For the last 12 months, Hussein Hassanali has been blogging about life in the dental world during the pandemic. Throughout his series of blogs, he has described the challenges of working through Covid and, in this latest post, he talks about the rise in UDA targets and the strain on NHS dentistry…
Lockdown part three has passed; social restrictions are winding down. Sequels are generally worse than the originals, this lockdown being no exception. The winter dragged on into a rainy spring. Uncertainty, both inside and out of the dental setting, has had quite an impact on providers and performers.
The honeymoon period of 2020 targets had to end sometime. Just when there was breathing space, we’re asked for 45% in Q4 and combined 60% in Q1 and Q2. It’s been decided that the “pile ‘em in” approach endures as the best way to meet patient needs. Happy New Year!
NHS dentistry is an infinitesimal proportion of the overall health budget. As expected, the annual (albeit delayed) above-inflation price hike came just in time for the increased patient flow. Once again, patients are having to fork out even more. Once again, more practice contracts slip behind the patient charge revenue.
There was a below-inflation uplift in contract value. In the decade that I’ve been an associate, I’ve never had any personal raise. Practice owners have felt the pinch more and more the longer inadequate uplifts persist. I don’t expect to ever see any uplift passed down to any associates or have any raise offered to me.
Some NHS practices may be lucky to have a UDA value decent enough to match independent/low-level private prices. Otherwise, the precedent towards increasing the private mix goes on. As before, practices still have to continue subsidising their NHS lists with private choices.
It would have been nice to have had more than a few days’ notice when announcing our UDA targets. As per our June reopening, the practices providing the service always seem to be the last to know what’s actually going on. This led to frantic rushes for planning to meet the percentages.
We started off with child exams from January, while continuing to see patients for urgent and non-urgent care as before. It’s mostly the patients returning for AGP treatments that are taking up diary space because of the required 30-minute fallow period after each appointment.
Our practice had over 4000 children to work through. Somehow, we managed to get through the vast majority by mid-March. Since then, we’ve started with adult recalls. However, undiagnosed and asymptomatic dental diseases seem to be clogging up how efficiently we can keep the ball rolling to fit in the required treatment while seeing reattending recalls.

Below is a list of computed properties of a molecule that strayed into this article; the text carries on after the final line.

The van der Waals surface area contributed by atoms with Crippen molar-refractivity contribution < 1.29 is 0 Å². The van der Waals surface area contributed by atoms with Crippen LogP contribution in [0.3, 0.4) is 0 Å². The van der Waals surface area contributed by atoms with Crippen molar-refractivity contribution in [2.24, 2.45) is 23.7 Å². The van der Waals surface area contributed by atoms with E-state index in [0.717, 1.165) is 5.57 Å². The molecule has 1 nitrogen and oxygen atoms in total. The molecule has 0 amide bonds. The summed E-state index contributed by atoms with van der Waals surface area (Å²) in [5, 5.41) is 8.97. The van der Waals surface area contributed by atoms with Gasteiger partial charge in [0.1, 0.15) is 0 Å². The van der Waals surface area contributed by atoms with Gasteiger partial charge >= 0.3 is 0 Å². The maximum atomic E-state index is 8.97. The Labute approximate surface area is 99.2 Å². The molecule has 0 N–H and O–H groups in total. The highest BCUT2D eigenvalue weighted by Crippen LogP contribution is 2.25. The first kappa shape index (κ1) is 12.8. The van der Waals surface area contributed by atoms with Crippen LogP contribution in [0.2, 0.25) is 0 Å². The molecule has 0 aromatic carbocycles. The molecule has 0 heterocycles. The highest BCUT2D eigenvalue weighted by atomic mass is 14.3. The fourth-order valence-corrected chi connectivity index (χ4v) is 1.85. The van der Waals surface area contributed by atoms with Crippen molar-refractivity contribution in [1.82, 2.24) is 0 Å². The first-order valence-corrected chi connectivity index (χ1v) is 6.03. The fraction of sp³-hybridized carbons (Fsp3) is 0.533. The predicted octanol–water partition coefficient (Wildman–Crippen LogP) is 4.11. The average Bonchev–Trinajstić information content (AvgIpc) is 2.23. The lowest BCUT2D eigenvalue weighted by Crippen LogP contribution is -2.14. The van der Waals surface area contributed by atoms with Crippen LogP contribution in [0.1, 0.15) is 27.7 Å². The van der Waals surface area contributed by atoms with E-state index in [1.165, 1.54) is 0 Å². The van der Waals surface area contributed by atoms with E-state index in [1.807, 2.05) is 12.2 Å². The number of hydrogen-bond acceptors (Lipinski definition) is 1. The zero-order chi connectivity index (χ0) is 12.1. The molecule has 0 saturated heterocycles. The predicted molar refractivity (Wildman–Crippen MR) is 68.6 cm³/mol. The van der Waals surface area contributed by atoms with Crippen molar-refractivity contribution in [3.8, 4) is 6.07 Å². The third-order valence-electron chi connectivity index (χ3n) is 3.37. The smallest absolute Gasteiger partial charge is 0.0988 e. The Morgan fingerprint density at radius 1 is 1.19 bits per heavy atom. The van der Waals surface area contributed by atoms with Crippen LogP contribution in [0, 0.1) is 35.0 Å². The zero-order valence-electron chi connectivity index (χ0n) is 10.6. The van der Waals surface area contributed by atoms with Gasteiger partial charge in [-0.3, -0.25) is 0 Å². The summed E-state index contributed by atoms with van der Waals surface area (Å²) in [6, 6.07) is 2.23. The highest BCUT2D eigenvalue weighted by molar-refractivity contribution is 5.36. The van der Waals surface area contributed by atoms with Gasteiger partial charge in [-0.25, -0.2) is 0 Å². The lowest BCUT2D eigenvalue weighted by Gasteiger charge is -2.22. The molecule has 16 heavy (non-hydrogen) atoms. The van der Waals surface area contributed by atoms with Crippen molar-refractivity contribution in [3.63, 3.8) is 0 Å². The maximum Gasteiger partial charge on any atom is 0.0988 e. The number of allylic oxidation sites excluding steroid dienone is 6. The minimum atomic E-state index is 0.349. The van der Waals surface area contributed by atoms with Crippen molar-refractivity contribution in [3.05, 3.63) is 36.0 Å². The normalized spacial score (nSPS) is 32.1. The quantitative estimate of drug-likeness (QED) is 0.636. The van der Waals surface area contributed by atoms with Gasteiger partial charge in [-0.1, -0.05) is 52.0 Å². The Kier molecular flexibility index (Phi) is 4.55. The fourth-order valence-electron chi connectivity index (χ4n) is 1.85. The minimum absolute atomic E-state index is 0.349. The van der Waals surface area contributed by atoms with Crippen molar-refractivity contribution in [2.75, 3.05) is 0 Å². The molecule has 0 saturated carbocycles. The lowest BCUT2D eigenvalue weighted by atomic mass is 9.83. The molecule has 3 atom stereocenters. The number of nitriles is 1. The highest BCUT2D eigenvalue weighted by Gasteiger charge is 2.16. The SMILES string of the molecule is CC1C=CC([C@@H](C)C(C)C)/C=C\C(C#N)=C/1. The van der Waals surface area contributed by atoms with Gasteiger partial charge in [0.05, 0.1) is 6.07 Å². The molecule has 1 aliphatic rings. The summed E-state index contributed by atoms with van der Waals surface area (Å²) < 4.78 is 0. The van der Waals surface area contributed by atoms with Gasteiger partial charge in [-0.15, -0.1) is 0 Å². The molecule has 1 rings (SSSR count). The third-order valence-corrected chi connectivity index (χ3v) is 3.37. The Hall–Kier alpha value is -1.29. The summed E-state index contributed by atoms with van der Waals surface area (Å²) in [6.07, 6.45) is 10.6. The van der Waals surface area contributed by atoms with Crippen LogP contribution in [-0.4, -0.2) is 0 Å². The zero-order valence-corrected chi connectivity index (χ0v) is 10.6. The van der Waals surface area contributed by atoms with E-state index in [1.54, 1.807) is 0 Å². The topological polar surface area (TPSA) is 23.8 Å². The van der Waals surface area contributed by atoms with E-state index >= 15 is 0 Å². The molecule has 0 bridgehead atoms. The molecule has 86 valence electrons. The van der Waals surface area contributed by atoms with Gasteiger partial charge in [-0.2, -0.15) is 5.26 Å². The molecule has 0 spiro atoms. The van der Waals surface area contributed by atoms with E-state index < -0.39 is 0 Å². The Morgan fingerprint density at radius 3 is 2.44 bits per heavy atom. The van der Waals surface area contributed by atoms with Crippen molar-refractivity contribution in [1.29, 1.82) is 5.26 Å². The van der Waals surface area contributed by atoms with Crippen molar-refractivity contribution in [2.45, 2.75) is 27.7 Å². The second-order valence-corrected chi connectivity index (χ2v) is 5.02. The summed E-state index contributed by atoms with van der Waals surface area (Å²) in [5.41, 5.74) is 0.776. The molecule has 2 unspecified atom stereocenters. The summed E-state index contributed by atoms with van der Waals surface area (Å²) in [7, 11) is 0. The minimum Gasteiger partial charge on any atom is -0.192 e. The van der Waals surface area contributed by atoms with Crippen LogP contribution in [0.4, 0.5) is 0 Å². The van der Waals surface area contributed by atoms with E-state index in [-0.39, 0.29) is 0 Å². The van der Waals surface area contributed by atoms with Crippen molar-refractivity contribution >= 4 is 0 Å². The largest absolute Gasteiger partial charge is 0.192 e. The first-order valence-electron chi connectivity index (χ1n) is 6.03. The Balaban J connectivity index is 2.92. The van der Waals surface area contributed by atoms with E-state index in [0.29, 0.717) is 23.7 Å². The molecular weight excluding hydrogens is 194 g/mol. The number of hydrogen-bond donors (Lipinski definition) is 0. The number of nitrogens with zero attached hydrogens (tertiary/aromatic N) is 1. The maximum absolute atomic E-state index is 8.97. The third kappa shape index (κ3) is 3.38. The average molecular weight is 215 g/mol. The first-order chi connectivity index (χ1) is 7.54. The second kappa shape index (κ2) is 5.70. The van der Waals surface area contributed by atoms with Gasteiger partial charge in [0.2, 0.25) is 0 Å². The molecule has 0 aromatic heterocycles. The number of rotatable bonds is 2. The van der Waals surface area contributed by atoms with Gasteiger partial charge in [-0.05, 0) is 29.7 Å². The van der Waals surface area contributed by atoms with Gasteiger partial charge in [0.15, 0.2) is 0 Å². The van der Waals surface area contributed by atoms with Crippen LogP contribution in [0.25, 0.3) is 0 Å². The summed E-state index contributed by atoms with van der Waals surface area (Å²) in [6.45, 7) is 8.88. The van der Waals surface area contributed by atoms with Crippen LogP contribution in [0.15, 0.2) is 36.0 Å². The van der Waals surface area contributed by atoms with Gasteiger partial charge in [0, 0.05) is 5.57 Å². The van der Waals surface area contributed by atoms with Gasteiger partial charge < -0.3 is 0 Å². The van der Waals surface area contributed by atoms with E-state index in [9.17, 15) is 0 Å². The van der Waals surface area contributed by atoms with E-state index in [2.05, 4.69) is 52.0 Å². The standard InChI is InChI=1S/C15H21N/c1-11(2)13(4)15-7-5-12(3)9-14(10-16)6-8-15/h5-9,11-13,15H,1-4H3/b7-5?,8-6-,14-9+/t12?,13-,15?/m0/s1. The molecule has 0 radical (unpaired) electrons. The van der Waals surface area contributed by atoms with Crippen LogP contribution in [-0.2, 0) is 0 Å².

Hitherto, the algorithms aren’t able to fathom why the incidence of dental disease increases. All dentists want optimal oral health for their patients, ideally unrestored with no periodontal disease. Instead of rewarding preventive performance with recalculated stats, the analytics only want to catch anomalies, outliers or underperformers in their crosshairs.
For patients declared dentally fit following their exam, they aren’t getting the full band one range when it’s nigh on impossible to do ultrasonic scales with fallow times involved, which leaves patients questioning why they came. The only way an ultrasonic scale is realistically possible is if it’s coupled with other AGP treatment or self-referring for private hygiene.
When trying to get a five-figure number of adults back to optimal dental health, our practice needs to plan carefully. There’s no point in jamming all the exams in then leaving no space for treatment and keeping patients waiting to complete any planned treatment.
There is always a threat of sanctions for any target, no matter how high or low that target is. The powers that be act with omnipotence, fully believing in their benevolence, while the omnipresent threat of clawback hangs over all NHS dentists like a dark cloud.
One must keep on questioning whether measured activity is still the right way forward for the NHS. It appears that the most satisfied dentists are those whose practices are heavily biased towards the capitation or plan models. As an associate, could I be better off in the private sector in all areas – clinically, financially and personally?
This could have been a time for change for NHS dentistry, to develop a system that dentists enjoy being in rather than desperate to leave. A system promoting prevention as the long-term future to create healthier oral cavities for generations to come. Appropriately rewarded multiskilled teams working to their full scopes of practise.
If the NHS wants to attract and keep dentists and DCPs in its ranks, it needs clinical satisfaction coupled with annual wage rises for all workers in the system. Whatever it is, this goes to show how complex the dilemma is to solve.
As the Covid-19 pandemic comes to a close, the demands on the NHS as a whole are greater than ever. Record lengths of waiting lists for surgery, dentistry, referrals and just about everything continue to put the service under immense strain.
It took 358 years to find a proof for Fermat’s Last Theorem. Anyone want to join the sweepstake for how long it might take them to solve NHS dentistry?
About Hussein Hassanali
Hussein graduated from the University of Liverpool in 2009 and completed his PG Dip in Restorative Dentistry in 2020 which granted Fellowship of BAARID. He is an NHS Associate Dentist in York with a special interest in ultrasonic restorative dentistry. He has a broad range of experience, having worked in both NHS and private, and both corporate and independent practices. To date, he has over 20 publications to his name, and continues to support the profession through his regular contributions, as well as being on the BDJ Reader Panel and an Editorial Advisory Board Member of Young Dentist Magazine.